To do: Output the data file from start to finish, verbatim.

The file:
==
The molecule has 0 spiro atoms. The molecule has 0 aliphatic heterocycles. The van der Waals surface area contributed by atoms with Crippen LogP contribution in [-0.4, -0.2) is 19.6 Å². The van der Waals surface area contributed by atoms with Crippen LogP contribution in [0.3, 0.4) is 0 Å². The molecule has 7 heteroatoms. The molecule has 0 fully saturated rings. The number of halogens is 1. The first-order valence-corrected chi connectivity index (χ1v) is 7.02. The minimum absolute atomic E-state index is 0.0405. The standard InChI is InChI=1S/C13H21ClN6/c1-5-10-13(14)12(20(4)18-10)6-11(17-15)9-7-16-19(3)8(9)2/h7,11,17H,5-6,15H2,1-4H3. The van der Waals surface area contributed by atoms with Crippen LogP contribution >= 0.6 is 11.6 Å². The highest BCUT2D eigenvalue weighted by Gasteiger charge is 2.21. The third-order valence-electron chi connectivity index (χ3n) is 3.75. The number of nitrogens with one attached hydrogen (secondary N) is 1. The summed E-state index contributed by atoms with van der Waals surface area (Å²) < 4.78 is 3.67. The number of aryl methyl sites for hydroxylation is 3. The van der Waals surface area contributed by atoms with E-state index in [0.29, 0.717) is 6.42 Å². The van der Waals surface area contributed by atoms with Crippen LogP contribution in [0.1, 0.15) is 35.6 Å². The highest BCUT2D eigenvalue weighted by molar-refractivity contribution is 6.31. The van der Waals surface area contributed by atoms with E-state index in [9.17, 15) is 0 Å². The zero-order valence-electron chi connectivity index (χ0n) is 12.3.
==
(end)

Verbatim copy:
The molecule has 0 spiro atoms. The molecule has 0 aliphatic heterocycles. The van der Waals surface area contributed by atoms with Crippen LogP contribution in [-0.4, -0.2) is 19.6 Å². The van der Waals surface area contributed by atoms with Crippen LogP contribution in [0.3, 0.4) is 0 Å². The molecule has 7 heteroatoms. The molecule has 0 fully saturated rings. The number of halogens is 1. The first-order valence-corrected chi connectivity index (χ1v) is 7.02. The minimum absolute atomic E-state index is 0.0405. The standard InChI is InChI=1S/C13H21ClN6/c1-5-10-13(14)12(20(4)18-10)6-11(17-15)9-7-16-19(3)8(9)2/h7,11,17H,5-6,15H2,1-4H3. The van der Waals surface area contributed by atoms with Crippen LogP contribution >= 0.6 is 11.6 Å². The highest BCUT2D eigenvalue weighted by Gasteiger charge is 2.21. The third-order valence-electron chi connectivity index (χ3n) is 3.75. The number of nitrogens with one attached hydrogen (secondary N) is 1. The summed E-state index contributed by atoms with van der Waals surface area (Å²) < 4.78 is 3.67. The number of aryl methyl sites for hydroxylation is 3. The van der Waals surface area contributed by atoms with E-state index in [0.29, 0.717) is 6.42 Å². The van der Waals surface area contributed by atoms with Crippen LogP contribution in [0.1, 0.15) is 35.6 Å². The highest BCUT2D eigenvalue weighted by molar-refractivity contribution is 6.31. The van der Waals surface area contributed by atoms with E-state index in [9.17, 15) is 0 Å². The zero-order valence-electron chi connectivity index (χ0n) is 12.3.